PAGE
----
>> order to insure development is stopped at a definite point
>> one must use an acid stop bath followed by an acid fixing
>> bath. A water wash does not stop the development right away
>> and simply rinsing the film in water leaves quite a lot of
>> developer in the emulsion. For paper on untreated paper
>> support (so called fiber base paper) the paper base will
>> soak up a lot of developer and carry it over to the stop
>> bath and fixing bath. A definite wash step is needed if an
>> acid stop bath is not used to deactivate the developer.
>> Actually, there is some chance of staining in a water stop
>> (not very great) because the developer continues to work
>> without only the carried over sulfite to prevent reaction
>> products from forming. In any case an acid stop bath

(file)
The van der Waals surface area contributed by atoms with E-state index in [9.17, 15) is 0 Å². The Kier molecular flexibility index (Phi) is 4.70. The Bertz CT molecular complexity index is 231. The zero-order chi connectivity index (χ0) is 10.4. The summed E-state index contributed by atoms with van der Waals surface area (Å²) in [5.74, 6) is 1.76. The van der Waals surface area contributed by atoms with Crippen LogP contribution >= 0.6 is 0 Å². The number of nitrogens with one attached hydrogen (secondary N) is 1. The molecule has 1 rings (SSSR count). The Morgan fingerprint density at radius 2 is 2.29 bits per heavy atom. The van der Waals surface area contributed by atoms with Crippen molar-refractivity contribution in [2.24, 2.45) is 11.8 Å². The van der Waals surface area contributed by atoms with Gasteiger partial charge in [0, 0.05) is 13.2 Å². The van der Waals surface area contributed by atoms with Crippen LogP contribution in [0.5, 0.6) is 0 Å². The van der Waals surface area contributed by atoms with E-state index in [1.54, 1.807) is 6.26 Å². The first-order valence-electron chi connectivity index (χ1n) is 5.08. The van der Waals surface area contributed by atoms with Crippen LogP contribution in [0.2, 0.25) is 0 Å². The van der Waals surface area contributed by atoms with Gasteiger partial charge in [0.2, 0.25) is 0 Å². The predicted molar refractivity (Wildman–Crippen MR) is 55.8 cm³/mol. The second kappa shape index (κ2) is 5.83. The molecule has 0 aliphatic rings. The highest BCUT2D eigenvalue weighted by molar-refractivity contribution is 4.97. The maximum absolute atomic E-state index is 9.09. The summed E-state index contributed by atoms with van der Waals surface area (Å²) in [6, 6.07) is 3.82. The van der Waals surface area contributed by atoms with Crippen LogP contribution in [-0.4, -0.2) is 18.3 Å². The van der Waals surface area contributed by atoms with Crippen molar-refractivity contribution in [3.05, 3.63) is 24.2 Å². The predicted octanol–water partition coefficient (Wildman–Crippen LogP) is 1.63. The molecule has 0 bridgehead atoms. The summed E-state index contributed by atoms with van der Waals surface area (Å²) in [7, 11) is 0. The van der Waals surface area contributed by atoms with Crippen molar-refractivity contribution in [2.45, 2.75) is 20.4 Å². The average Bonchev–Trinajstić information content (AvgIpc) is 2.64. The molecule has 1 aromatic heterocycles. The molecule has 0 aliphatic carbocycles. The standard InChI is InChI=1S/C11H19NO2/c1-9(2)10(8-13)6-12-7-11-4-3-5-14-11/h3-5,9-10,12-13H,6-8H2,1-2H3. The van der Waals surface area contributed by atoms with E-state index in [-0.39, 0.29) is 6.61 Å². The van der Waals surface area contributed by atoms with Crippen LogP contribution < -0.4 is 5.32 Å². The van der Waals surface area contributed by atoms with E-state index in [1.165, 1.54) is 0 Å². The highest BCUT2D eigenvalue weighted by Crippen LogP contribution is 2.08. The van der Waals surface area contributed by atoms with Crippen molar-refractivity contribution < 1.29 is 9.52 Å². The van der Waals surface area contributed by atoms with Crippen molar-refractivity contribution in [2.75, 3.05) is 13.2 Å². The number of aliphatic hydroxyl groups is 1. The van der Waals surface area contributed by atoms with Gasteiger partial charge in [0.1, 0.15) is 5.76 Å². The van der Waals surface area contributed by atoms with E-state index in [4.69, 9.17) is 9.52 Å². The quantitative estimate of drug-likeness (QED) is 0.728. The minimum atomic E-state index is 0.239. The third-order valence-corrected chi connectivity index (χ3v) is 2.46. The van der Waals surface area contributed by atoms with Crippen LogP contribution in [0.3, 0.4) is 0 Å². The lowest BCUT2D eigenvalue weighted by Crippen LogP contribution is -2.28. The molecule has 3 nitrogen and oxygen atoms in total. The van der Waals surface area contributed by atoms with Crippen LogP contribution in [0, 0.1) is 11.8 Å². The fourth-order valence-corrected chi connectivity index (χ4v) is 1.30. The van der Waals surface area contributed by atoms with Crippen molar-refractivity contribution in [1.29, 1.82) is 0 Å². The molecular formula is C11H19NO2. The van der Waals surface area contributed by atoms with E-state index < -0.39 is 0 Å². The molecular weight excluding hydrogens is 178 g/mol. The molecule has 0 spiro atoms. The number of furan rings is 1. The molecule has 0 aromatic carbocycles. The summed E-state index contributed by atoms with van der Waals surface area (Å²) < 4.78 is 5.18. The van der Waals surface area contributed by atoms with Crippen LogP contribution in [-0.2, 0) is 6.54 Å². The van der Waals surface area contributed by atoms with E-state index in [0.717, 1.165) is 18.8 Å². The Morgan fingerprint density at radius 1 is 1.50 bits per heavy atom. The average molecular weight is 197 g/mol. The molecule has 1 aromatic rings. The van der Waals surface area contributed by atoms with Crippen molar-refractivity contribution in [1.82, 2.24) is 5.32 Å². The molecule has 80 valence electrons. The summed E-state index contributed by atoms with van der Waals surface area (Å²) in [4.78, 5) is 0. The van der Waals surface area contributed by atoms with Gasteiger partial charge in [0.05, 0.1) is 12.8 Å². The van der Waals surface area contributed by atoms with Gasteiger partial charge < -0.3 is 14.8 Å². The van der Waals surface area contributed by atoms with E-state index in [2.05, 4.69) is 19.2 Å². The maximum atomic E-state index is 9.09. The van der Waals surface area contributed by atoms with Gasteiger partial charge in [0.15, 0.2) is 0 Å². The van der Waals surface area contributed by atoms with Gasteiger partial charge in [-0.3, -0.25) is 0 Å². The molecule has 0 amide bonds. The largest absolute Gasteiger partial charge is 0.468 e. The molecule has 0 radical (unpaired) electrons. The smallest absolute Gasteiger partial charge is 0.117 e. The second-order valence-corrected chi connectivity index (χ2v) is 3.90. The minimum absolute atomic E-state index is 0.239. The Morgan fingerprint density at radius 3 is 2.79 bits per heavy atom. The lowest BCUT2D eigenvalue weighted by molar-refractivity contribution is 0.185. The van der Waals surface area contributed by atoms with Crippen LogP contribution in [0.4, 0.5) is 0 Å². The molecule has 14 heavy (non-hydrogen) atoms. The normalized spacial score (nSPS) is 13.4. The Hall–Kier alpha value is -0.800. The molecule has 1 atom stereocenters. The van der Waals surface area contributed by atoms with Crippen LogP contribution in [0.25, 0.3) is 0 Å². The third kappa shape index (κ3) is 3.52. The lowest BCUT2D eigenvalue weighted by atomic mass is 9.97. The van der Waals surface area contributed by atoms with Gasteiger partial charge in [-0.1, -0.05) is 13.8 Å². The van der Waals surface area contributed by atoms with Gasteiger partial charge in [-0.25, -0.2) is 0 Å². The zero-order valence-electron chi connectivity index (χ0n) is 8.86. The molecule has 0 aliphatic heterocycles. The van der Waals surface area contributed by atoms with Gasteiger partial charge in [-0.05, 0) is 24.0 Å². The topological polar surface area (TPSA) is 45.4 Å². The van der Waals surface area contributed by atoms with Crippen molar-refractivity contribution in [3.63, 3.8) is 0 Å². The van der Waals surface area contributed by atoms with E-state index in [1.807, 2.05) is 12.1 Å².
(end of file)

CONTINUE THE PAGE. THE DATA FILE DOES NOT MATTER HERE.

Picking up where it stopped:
>> followed by an acid fixing bath, with or without hardener,
>> prevents a lot more problems than it causes.
>>      Now, about washing. It was found long ago in research
>> carried out at Kodak and at Agfa that emulsion treated in an
>> acid hardening fixing bath washed out much more slowly than
>> emulsion treated in a neutral or akaline bath. The retarding
>> of washing rate was especially noticable when a white alum
>> hardener was used. Kodak experimented with comparing fixing
>> baths with white alum to fixing baths with chrome alum
>> (potassium chromium sulfate). Chrome alum (a misnomer since
>> there is no aluminum in it) must operate at a much lower pH
>> (much more acid) than white alum. Even so it does not show
>> the strong restraining effect on washing of white alum. So,